Wound management and its history
Did you know?
- A clay tablet dating back to 2200 BC is one of the oldest medical manuscripts known to man. It describes washing wounds, making plasters, and bandaging wounds – the three “healing gestures”. Plasters were made from a number of materials – clay or mud, herbs, and plants.
- The Egyptians were the first people to use honey in treatment of wounds. They also used it along with grease and lint to make plasters. Lint, made from vegetable fiber, helped remove extra moisture from the wound, and the grease and honey helped in preventing infection. Going another step further, they painted wounds with green paint, to symbolise life. Green paint contains copper, which is toxic to bacteria.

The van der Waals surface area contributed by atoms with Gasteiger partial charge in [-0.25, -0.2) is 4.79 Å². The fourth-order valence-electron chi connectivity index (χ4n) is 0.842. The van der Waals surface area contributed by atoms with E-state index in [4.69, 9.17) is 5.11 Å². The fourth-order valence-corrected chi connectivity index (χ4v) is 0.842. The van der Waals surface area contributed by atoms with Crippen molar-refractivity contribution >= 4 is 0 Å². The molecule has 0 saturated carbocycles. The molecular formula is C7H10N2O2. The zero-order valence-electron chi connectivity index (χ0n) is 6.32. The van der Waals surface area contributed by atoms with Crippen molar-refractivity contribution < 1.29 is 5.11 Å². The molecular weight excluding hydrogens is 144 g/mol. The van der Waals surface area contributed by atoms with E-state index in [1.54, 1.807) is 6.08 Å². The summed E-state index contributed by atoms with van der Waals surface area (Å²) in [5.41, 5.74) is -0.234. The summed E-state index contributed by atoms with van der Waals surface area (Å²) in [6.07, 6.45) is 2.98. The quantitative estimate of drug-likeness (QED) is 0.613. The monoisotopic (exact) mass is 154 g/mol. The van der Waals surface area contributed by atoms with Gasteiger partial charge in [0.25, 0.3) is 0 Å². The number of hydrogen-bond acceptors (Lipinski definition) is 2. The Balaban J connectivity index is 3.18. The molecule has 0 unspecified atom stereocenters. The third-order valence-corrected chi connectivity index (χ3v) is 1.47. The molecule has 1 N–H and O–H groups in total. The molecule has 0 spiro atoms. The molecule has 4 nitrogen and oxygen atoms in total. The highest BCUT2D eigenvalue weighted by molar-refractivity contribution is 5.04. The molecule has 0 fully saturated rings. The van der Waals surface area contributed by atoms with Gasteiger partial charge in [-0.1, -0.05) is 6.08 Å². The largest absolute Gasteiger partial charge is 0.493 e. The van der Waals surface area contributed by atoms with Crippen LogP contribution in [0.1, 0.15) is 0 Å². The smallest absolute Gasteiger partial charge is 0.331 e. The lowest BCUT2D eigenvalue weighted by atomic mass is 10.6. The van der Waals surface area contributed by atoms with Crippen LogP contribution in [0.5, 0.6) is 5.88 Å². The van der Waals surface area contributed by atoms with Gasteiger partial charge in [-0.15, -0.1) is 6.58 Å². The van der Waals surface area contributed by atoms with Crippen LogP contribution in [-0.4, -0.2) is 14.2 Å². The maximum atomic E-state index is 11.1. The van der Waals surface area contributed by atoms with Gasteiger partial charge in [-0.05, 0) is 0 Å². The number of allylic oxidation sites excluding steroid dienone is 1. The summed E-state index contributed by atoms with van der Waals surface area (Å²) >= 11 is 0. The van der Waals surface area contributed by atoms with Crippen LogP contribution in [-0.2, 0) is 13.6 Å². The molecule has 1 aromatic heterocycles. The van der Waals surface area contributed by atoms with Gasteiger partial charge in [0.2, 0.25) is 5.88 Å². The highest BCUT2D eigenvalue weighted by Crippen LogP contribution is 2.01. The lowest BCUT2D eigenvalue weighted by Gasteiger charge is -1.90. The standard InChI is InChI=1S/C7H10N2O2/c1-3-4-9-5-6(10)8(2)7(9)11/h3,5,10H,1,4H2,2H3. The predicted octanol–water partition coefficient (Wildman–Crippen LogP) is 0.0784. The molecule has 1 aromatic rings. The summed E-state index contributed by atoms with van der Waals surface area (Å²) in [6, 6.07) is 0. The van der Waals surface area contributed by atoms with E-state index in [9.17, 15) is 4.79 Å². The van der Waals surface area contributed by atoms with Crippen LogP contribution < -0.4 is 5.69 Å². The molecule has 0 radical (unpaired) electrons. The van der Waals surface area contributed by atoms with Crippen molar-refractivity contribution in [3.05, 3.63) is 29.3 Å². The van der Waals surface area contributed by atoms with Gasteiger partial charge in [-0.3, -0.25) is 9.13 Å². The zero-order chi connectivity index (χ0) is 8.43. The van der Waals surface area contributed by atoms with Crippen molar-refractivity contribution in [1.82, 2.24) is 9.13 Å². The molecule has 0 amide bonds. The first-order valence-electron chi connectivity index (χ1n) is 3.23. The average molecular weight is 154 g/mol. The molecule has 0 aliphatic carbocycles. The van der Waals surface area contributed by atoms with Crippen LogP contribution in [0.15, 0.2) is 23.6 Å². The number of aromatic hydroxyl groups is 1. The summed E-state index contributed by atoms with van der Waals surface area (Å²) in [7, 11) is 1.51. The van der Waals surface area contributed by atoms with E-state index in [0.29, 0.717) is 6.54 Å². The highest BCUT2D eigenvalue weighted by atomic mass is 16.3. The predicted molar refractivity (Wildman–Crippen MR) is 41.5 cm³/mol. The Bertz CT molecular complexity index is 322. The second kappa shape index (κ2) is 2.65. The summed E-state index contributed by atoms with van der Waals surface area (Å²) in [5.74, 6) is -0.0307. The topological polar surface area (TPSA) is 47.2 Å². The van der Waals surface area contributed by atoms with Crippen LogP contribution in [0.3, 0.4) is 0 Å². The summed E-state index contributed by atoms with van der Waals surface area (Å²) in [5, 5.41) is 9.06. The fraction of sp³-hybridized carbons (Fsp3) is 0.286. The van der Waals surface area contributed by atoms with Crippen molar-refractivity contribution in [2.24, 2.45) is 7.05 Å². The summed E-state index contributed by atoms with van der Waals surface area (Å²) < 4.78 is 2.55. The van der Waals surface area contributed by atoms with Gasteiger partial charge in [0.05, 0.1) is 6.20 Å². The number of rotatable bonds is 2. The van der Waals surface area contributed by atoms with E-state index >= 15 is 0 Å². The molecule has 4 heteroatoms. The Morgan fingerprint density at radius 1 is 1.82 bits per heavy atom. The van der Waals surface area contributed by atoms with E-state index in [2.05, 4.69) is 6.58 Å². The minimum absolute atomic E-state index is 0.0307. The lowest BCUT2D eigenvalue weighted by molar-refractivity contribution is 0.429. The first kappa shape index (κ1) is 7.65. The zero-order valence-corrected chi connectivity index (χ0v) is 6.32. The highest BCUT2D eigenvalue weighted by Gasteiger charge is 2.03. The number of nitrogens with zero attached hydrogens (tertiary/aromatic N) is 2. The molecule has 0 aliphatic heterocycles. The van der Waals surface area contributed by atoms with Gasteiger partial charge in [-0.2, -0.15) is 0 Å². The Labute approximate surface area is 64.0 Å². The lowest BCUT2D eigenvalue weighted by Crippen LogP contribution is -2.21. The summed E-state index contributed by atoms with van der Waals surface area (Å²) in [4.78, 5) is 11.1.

- Beer was used in wound care by the Sumerians – they brewed at least 19 different types. An interesting prescription in Mesopotamian culture included these instructions: “Pound together fur-turpentine, pine-turpentine, tamarisk, daisy, flour of inninnu strain; mix in milk and beer in a small copper pan; spread on skin; bind on him, and he shall recover.”
- The Greeks were very mindful about cleanliness. They recommended the washing of wounds with boiled water, vinegar, and wine. Hippocrates was known to treat ulcers using wine and then covering them with fig leaves.
We recommend all practitioners refer to IWII consensus document on identification, management and prevention of wound infection for principles of best practice.
Antimicrobial Stewardship in Wound Management
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